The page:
"I'll turn that TV off," said Frost, "if that's what it takes."

Upstairs Nate, Julia, and Frost's wife, Deirdre, were in the family room watching Walt Disney's Fantasia on the video player. That's how they always said it around the Frost household, Disney's name included, a measure of respect for the man whose impact on America rivaled that of Jesus or Thomas Paine. It was the part of Fantasia when the Hieronymus Bosch ghouls have returned to the graveyard after a night of terror and "Ave Maria" is playing and people are walking over a bridge with lanterns in the early light. Deirdre was holding onto a big glass of Seagram's and Coke and sobbing silently.

"It's just so sad," she said. "I mean, it's all right there, isn't it? The viciousness of life but, yes, its beauty. Look, Rick, the people are coming home. . . . "

"I like this part too," said Frost. He lowered himself into a bean bag chair to watch and immediately began wondering how he would manage to get up again. "How was work?" said Frost.

"Terrible," said Deirdre, who was a bus dispatcher. "One of the drivers, Bob Smith, ran over two ladies who were crossing the street without a care in the world."

"What do you mean, ran over? You're exaggerating, aren't you? I'm sure he didn't run them over."

"Oh but he did."

Frost looked at Deirdre, but her eyes were locked onto the screen. "So they're, what, dead? Two dead ladies, and Bob Smith sitting in jail on a murder rap."

"One has a broken leg, that tells you something."

"It tells me he didn't run over them."

She glared at him. "Yes! He ran over their legs! What am I talking for, my own enjoyment?"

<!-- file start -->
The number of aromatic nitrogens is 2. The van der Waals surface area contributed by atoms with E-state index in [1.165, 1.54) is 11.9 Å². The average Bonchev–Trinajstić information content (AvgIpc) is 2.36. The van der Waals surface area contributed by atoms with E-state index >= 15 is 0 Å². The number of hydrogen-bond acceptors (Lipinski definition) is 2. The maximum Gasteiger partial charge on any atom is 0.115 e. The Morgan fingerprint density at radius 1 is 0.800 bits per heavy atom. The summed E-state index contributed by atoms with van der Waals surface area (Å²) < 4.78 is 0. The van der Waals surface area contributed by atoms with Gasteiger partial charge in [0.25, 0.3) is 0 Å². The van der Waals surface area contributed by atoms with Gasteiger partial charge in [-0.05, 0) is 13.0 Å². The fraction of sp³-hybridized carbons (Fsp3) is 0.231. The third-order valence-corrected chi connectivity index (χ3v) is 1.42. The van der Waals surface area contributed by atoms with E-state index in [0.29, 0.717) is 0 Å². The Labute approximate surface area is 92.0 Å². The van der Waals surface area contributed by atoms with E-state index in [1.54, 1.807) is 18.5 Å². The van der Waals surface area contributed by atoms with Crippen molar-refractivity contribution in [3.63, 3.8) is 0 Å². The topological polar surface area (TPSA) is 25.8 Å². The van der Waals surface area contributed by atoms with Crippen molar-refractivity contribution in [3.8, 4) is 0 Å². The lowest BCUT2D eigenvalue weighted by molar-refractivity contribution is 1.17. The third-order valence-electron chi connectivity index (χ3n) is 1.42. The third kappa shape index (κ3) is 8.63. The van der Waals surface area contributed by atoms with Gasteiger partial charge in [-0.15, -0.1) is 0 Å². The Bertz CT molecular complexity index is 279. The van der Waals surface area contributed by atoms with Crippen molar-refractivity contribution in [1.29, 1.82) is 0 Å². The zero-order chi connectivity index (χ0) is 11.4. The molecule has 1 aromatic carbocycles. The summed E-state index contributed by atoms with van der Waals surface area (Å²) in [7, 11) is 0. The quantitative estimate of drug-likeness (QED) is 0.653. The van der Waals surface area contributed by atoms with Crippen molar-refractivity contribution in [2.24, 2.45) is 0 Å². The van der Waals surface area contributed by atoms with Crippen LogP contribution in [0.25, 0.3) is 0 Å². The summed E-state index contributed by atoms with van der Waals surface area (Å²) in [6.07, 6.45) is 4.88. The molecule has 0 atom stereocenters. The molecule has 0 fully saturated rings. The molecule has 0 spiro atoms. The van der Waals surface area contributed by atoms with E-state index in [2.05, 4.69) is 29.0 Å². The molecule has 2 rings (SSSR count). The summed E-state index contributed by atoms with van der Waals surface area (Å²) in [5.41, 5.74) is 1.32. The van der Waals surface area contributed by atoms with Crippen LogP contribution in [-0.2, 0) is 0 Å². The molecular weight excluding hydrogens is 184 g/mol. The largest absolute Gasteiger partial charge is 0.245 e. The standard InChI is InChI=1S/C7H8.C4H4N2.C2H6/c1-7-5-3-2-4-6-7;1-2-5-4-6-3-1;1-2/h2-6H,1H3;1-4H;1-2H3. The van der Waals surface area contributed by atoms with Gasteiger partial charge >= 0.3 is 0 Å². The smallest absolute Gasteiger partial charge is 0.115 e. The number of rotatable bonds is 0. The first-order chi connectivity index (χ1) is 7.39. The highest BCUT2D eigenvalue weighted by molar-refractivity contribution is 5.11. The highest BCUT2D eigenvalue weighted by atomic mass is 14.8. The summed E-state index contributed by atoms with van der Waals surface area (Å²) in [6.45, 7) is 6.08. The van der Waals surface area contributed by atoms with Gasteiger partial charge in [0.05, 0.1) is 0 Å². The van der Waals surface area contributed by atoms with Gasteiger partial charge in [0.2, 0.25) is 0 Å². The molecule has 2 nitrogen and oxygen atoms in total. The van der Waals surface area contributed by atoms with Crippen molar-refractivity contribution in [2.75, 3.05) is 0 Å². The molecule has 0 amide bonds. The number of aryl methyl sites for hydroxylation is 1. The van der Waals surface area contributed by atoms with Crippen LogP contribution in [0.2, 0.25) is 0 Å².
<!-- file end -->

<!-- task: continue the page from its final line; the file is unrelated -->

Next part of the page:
"You never said a word about legs," said Frost. "You implied these women were crushed. All right? That's what run-over means to any rational person."

"You know, I must say, we were very happily watching Walt Disney's Fantasia, until you strolled in."

"I can't get up," said Frost. "So you're going to have to learn to live with me."

"How was your work?" said Deirdre.

"Do you know Virginia Lasalle?" said Frost.


"That Lasalle couple living up on Caspian Avenue."


"So I'm hooking up the hose and Virginia comes out of the house and she says, 'Say, I know this isn't really your line of work, but my car won't start, and I wonder if you have any ideas.' So I say, 'Well, did you look under the hood?' And she says, 'What would I be looking for?' So we go over and she gets behind the wheel of their Plymouth Fury and I lift the hood and what do you think she's got in there? Rabbits. And I say, 'When was the last time you had this car running?' And she says, 'Yesterday.' And I say, 'Mrs. Lasalle, I hate to disagree, but I don't think it was yesterday.' So she says, 'Well, one of those days.' She says, 'Since my husband took off I have no way of getting to the dentist.'"

"I didn't know the Lasalles were split up," said Deirdre. "But it makes me sick the way people take advantage of you. They want you to do everything but deliver oil."

"Let's have a taste of that drink," said Frost.

"Now don't get too comfortable down there, because don't forget, we have that carnival to go to."